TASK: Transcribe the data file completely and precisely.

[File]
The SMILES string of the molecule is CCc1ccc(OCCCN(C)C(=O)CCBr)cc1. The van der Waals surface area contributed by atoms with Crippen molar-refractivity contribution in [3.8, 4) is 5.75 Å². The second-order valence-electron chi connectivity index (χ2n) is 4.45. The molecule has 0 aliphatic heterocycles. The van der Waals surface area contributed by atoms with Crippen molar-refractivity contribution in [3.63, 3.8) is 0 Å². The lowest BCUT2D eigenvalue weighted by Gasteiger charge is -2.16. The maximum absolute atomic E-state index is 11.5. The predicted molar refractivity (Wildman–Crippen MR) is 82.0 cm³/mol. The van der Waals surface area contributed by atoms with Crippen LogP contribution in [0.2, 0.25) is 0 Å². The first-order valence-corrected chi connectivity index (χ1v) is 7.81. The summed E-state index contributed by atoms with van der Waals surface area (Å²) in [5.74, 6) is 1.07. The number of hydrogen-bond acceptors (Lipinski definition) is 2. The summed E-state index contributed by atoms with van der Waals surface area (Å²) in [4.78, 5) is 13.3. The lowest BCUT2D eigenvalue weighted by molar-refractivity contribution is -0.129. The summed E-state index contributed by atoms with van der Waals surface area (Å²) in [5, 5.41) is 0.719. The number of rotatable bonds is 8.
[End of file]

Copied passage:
The SMILES string of the molecule is CCc1ccc(OCCCN(C)C(=O)CCBr)cc1. The van der Waals surface area contributed by atoms with Crippen molar-refractivity contribution in [3.8, 4) is 5.75 Å². The second-order valence-electron chi connectivity index (χ2n) is 4.45. The molecule has 0 aliphatic heterocycles. The van der Waals surface area contributed by atoms with Crippen molar-refractivity contribution in [3.63, 3.8) is 0 Å². The lowest BCUT2D eigenvalue weighted by Gasteiger charge is -2.16. The maximum absolute atomic E-state index is 11.5. The predicted molar refractivity (Wildman–Crippen MR) is 82.0 cm³/mol. The van der Waals surface area contributed by atoms with Crippen LogP contribution in [0.2, 0.25) is 0 Å². The first-order valence-corrected chi connectivity index (χ1v) is 7.81. The summed E-state index contributed by atoms with van der Waals surface area (Å²) in [5.74, 6) is 1.07. The number of hydrogen-bond acceptors (Lipinski definition) is 2. The summed E-state index contributed by atoms with van der Waals surface area (Å²) in [4.78, 5) is 13.3. The lowest BCUT2D eigenvalue weighted by molar-refractivity contribution is -0.129. The summed E-state index contributed by atoms with van der Waals surface area (Å²) in [5, 5.41) is 0.719. The number of rotatable bonds is 8.